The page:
When I first began to volunteer for Grandparents Plus I was horrified to hear of the difficulties facing many kinship families. I had retired from teaching the year before and thought of all the children I had taught who had been looked after by relatives. I wished that I had had a deeper understanding of the issues affecting them and wanted to do something to help.
I’ve had a few volunteering roles and at the moment I support kinship carers with grant applications. Every single kinship carer I have talked to has put their own life on hold, giving up jobs or any dreams of retirement that they may have had, opening their homes and hearts to children who sometimes have complex emotional and behavioural difficulties, whilst often having health issues of their own. It is heart-breaking to hear that, in already dreadful situations, children are going without the basic essentials that could have such a positive impact on their lives. That is why I volunteer for Grandparents Plus, often the only organisation supporting these families.
I was very nervous the first time I phoned a kinship carer and I wasn’t entirely at ease asking for personal and sensitive information. I wasn’t sure that it would be possible to establish a connection with someone over the phone but I learned a lot from that first call and tried again. I became more confident, devised an application form that covered all the questions that I needed to ask, and I find that, sometimes with a little prompting, most people are relieved to be able to talk to someone – it means a lot that they are being listened to.
One case that stands out is a lady who was looking after her ex-husband’s grandchildren, both of whom had severe trauma and attachment disorders. She had a very unusual request for Equestrian Therapy for one of them and I helped her to get a grant to fund the therapy. This was a mutually beneficial arrangement for both a rescue pony and a very troubled child.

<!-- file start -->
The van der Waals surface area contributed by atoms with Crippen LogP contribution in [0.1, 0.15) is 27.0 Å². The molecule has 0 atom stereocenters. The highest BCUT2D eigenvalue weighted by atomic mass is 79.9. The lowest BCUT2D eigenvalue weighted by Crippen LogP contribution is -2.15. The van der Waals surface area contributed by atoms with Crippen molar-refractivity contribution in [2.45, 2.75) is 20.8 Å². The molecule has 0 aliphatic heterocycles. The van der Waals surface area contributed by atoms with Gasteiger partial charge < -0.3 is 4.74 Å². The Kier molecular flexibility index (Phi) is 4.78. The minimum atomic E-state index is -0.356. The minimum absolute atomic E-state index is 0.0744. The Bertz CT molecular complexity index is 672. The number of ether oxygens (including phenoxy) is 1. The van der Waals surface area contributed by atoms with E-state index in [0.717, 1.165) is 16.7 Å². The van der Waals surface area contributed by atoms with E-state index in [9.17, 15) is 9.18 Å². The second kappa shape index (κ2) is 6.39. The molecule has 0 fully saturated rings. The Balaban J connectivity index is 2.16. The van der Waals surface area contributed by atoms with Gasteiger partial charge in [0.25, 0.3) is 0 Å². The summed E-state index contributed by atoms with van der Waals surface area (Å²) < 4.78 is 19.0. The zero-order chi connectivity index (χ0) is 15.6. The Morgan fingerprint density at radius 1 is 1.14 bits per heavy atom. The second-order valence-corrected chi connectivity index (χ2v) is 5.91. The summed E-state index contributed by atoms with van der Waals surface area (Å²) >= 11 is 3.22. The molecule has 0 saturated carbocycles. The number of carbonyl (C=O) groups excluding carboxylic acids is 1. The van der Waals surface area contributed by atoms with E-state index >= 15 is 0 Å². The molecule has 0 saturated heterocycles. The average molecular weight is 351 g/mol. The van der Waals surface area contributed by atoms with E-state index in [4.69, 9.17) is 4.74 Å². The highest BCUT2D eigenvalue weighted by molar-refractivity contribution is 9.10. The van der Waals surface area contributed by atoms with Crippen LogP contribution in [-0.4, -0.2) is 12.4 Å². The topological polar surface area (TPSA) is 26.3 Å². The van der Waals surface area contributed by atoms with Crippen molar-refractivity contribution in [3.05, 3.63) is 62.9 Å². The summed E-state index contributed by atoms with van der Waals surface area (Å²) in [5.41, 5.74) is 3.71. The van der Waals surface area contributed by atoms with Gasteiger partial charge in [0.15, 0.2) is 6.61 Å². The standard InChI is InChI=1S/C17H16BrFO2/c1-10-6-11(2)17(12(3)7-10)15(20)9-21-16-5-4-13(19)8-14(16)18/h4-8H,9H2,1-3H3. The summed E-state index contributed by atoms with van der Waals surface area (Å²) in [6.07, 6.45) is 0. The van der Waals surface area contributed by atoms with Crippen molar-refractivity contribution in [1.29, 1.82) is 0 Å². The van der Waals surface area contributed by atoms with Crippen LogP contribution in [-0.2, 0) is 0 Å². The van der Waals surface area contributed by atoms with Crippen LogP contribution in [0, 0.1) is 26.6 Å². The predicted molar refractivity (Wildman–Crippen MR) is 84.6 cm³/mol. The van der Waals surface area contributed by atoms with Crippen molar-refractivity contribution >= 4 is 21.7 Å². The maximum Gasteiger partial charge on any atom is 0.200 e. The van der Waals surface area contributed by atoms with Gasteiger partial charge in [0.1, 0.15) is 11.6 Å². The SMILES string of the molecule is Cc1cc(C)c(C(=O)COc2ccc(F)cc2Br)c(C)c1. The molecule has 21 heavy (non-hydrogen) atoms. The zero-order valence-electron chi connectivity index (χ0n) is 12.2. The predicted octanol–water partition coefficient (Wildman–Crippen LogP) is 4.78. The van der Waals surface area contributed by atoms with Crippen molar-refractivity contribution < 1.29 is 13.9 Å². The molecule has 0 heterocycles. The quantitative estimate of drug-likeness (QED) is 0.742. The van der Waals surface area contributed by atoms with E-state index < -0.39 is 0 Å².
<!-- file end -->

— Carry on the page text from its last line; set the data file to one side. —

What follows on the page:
That phone call to say that a grant has been awarded is a wonderful moment and makes it all worthwhile. One lady said that nobody had ever done anything for her before, another said she felt that someone had ‘waved a magic wand..’ and one lady was so excited about a fridge freezer being delivered because she could buy her granddaughter some ice lollies in a very hot spell of weather! Credit to the fantastic charities that help out above and beyond too, especially the wonderful people at Buttle Trust!
I am happy to have been able to help. Kinship carers do a fantastic job and get very little recognition. Many don’t know where to turn, sometimes haven’t even heard of the term ‘kinship care’ and have no idea that there is support available. I felt very strongly that Kinship Carers are largely overlooked and receive very little guidance, despite selflessly striving to bring up children in very challenging circumstances, whilst also struggling financially.
I am lucky to have two happy, healthy grandsons who both have great parents. Not everyone is so fortunate and it is important to me that I do something to try and put that right while I am in a position to do so, even in a small way. Being a grants volunteer is something that I can do whenever I have some spare time, whether that is five minutes to reply to emails, or a couple of hours to complete an application so it fits around my busy life too.